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Thread: Squeeling brake pads and cleaning brake dust from wheels.

  1. #1
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    Default Squeeling brake pads and cleaning brake dust from wheels.

    We've all heard the effects of dirty wheels and brake pads at one time or another, but how many of us can actually say we have noticed a degraded performance of non disc style brakes?
    I've noticed that riding in this area I tend to spend a fair amount of time bringing myself to a stop with a fair amount of pressure on the brakes. I'm more of a fittness rider so my bike doesn't see nearly as much of the elements (unless it's on the roof...then it almost always rains) but I figured the commuters would have more experience with brake noise concerns.

    It seems outside of some regular free play adjustment many people assume the brakes are working fine, if the pads are above the wear limit lines.

    Over in the automotive world there have been many times where I have replaced a set of brakes and had people return saying the brakes are now too sensitive...in reality the degradation is so gradual that the diminished effect of the pads and friction surface is hard to notice. If you ride the same route frequently you will most likely notice an increase in stopping distance over time, I know I have. Whether that is the cheap pads I am running (factory Tektra, low to mid end) or my obsessive attention to little details like that the jury is still out.

    I'm curious to see how many of you have noticed this and at what mileage you are maintaining the rims or replacing pads.

    I'm about half way through a set of pads, I have just about 2500 miles on the road with them and they appear to be about half worn.
    Stopping distance is fair but I've noticed an increase in required force to bring it to a stop down a hill. I know a fair portion of that is due to bringing my big a** to rest as well....damn you Newton

    I feel like I am over maintaining this issue, but am curious what everyone else is doing about this.
    About every hundred miles I use a scouring pad to clean the brake pad material off of the wheels (clincher Mavics). I always get a fair amount of dust and debris off of them and sand the pads with a finer grit sand paper to remove the wear lines. The brakes seem to improve in responsiveness for a while but fade back to just about where they were in a few days, the rims are always fine, never dished, cracked, or chipped and I plan to keep them that way (knocks on head)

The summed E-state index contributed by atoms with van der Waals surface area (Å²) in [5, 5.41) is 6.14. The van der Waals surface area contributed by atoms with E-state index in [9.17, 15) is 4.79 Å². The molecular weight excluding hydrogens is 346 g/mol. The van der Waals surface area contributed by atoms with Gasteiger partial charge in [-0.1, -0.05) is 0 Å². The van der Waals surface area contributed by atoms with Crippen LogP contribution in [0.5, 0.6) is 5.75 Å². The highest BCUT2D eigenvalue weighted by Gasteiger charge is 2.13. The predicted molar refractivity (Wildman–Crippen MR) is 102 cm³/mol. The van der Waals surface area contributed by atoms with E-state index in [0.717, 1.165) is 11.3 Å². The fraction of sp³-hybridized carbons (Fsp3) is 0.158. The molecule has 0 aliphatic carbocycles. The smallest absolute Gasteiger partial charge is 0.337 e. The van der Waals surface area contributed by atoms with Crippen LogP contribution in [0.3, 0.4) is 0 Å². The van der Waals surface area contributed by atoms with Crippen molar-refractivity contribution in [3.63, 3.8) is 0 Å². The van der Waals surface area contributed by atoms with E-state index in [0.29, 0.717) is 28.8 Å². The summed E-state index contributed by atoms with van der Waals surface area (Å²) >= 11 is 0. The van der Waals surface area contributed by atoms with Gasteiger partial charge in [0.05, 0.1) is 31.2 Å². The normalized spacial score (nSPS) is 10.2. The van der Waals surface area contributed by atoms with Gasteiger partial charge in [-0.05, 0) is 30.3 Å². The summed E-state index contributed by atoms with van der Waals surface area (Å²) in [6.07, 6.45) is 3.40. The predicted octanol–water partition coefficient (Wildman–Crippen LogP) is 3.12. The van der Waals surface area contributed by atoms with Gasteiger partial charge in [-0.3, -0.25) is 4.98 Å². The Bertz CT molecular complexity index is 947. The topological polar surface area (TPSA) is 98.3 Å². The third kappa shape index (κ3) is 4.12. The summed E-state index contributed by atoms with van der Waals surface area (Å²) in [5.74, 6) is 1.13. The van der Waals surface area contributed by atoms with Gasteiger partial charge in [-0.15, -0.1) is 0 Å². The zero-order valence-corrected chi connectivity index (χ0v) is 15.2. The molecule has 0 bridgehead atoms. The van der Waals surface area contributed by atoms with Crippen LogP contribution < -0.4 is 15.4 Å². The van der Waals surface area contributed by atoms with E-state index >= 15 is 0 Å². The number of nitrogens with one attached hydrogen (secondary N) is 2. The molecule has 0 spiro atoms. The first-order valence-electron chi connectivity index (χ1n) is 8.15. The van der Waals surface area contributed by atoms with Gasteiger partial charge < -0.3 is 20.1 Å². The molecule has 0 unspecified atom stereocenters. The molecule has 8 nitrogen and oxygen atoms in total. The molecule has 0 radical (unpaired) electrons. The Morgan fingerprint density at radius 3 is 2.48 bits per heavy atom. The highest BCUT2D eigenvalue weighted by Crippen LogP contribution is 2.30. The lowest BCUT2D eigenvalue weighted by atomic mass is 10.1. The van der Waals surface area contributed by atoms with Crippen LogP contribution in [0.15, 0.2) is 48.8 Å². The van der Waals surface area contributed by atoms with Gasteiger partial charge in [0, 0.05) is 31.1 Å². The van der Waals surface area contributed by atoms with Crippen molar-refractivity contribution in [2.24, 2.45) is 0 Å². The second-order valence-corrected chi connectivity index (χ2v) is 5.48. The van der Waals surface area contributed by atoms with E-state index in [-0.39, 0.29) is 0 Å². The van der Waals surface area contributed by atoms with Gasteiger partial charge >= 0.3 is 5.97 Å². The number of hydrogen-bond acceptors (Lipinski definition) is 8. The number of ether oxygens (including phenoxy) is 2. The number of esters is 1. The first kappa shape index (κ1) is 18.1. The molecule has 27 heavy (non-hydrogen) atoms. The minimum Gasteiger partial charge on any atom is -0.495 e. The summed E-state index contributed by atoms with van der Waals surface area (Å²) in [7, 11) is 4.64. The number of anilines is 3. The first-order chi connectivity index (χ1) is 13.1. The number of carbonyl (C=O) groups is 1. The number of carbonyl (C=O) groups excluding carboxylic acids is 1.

How many people out there proactively replace pads because they annoy you?

    Thanks,

  2. #2
    mstone is online now I really need to log off the internet and go for a ride.
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    I just use disc brakes and don't worry about wearing through my rims. They sometimes sound like all the demons of hell when first starting out wet, but that burns off fairly quickly.

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    The brake geometry changes with pad wear. It isn't like a disc brake where the pistons really move at the same angle/geometry as the pads wear or cables stretch. That can often have as much or more impact on brake performance. That totally depends on the brakes.

    I have some fancy-pants carbon fiber brakes that lose much of their braking power when the pads reach half way to the wear line. I can adjust the cam to compensate, but I end up just changing the pads most of the time. It is expensive, but that's the price I pay for being a weight weiner.

    The other thing to think about is that as your brake pads wear, the place that they hit the rim is different. With caliper brakes, the contact patch moves toward the tire. With cantilever brakes, the contact patch moves toward the spokes. Both are bad. You need to either replace your pads, or adjust where the pads contact the rim. Some linear pull brakes use a parallelogram linkage for the pads. That means the contact patch does NOT change as the pads wear. Shimano and Avid both made linear-pull brakes with this set-up. They were expensive, but often worth it.